We have not yet seen such a secular crisis, despite the best efforts of seekers of political power to pin that label on Islamofascism or environmental decay or for the n-th time, the fatal collapse of capitalism. That noted, it is difficult not to like a book that includes, at page 289, this.
Nevertheless, the fact that many Americans have been unable to take proper advantage of the new economy's immense possibilities. That fact must be considered a major disappointment -- and one that is not easily remedied. For while economic incentives matter, sometimes culture matters more. And many Americans have been raised in a working-class culture that does not sufficiently encourage education or long-term planning. As a result, they lack the skills that are now so highly rewarded -- and what is worse, they lack the capacity to develop those skills. Until relatively recently, working-class culture was consistent with upward mobility. But things have changed, and low-skill, high-paying jobs are increasingly a thing of the past. Consequently, the anti-intellectual mentality that remains deeply engrained in large segments of the American populace has become a socioeconomic dead end.So let it be with the Rust Belt.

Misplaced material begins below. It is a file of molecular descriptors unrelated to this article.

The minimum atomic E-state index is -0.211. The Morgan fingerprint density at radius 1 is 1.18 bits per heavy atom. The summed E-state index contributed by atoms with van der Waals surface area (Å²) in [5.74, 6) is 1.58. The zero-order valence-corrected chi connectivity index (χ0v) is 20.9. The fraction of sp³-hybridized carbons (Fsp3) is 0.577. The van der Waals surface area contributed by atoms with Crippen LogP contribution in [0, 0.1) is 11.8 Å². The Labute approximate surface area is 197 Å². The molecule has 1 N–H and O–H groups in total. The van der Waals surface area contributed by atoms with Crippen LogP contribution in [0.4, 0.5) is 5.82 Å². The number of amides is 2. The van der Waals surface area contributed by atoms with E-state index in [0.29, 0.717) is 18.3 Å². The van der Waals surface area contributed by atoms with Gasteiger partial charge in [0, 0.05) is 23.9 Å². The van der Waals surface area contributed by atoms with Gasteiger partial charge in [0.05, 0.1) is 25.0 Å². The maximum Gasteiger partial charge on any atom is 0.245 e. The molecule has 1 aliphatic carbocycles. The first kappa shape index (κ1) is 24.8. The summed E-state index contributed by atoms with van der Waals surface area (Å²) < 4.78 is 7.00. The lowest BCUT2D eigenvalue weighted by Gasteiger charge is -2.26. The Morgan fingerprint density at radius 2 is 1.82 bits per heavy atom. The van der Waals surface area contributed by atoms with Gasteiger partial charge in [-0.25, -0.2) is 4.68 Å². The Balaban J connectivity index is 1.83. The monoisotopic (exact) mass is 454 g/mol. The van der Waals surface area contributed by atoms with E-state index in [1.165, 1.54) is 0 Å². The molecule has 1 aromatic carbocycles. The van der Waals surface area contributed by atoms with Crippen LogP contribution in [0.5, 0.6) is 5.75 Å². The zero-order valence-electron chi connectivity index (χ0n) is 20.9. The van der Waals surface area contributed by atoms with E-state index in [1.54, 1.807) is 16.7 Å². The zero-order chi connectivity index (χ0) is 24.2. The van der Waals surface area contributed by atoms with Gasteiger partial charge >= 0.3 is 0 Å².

Elsewhere, Mr Lindsey extends his argument to the underclass, noting a connection between the absence of "middle-class skills" in that population and its prolonged misery. That squares with a contention of mine, that misplaced emphasis on eliminating hegemonic biases and other mushy-headed substitutes for real learning keep the poor poor.
(Cross-posted at the Fifty Book Challenge).